An ammonia leak led to the loss of nearly 2 million pounds of food, much of it fresh produce, intended for Houston Food Bank member agencies in the lead up to Thanksgiving.
On Nov. 12, “the ammonia-based refrigeration system that keeps our coolers and freezers operational malfunctioned, causing a leak in our coolers,” the food bank said. “Taking the highest level of precautions, we discarded all contaminated food, resulting in a loss of 62 truckloads of produce, dairy and other perishable items.”
Area produce companies and neighboring food banks have stepped in to help get produce back on the menu. The Montgomery County Food Bank lent trailers and shared produce donations, says John Kreger, director of sourcing and industry partnerships.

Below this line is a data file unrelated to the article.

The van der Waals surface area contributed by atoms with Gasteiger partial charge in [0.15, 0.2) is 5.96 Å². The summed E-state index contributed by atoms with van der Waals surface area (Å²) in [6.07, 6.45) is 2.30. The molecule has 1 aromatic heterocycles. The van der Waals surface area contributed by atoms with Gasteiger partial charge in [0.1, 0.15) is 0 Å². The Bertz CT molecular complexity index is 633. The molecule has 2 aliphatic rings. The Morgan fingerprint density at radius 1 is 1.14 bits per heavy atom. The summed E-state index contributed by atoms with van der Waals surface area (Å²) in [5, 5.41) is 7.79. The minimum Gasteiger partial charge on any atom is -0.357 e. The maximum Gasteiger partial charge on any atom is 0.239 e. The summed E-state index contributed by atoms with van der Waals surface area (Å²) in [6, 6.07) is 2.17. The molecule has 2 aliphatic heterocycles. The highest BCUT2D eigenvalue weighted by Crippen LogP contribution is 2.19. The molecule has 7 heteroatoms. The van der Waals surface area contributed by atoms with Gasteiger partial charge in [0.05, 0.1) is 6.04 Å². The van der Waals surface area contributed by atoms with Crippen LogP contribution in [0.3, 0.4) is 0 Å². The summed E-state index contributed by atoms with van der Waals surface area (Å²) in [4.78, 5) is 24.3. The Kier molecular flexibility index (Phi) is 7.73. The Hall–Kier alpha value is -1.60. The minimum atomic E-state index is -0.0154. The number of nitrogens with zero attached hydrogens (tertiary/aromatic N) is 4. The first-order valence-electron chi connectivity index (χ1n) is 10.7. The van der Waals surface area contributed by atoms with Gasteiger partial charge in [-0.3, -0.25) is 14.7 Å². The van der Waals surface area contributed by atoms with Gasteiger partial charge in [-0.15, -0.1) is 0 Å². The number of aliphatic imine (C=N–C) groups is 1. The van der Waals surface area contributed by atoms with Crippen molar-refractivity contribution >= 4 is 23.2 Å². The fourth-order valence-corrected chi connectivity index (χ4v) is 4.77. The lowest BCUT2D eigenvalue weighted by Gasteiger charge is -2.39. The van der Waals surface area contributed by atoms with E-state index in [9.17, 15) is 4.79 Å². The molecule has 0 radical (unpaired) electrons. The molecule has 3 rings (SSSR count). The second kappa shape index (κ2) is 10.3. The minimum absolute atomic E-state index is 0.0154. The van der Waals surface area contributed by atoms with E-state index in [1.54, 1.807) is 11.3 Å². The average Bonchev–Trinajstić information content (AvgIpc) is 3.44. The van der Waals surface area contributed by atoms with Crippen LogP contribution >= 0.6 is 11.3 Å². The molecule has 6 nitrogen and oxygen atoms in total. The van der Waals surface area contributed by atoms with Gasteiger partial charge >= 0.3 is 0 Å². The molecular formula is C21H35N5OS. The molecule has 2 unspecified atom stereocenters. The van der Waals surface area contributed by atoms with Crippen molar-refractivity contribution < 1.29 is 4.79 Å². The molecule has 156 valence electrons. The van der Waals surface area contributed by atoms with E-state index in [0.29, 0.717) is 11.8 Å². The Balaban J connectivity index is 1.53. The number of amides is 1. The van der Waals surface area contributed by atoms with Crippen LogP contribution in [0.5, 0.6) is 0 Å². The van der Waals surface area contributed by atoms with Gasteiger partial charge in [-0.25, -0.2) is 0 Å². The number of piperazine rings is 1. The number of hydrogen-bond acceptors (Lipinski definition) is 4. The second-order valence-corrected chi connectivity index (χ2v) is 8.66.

Houston-based Brothers Produce collaborated with Second Servings and Texas Harvest Co. to collect and distribute fresh produce to member agencies.
“Fighting hunger will always be an issue that will take a village to battle, and we are all here to help assist the Houston Food Bank in this pressing time of need,” Brothers Produce said in a statement.
San Antonio-based H-E-B and Cincinnati-based Kroger have pledged to help replenish the empty coolers as well.
“Losing 1.8 million pounds of refrigerated product is truly tragic,” said Lisa Helfman, director of H-E-B public affairs, Houston, in a statement. “It is our privilege to enlist H-E-B’s manpower and supplies to ensure the Houston Food Bank not only recovers but is able to continue fulfilling its mission of feeding families in need.”
Kroger, in addition to donating a truckload fresh produce and other perishables, is donating $50,000 to the food bank.
The food bank estimates the disposal, replacement and clean-up of affected areas will cost at least $3 million.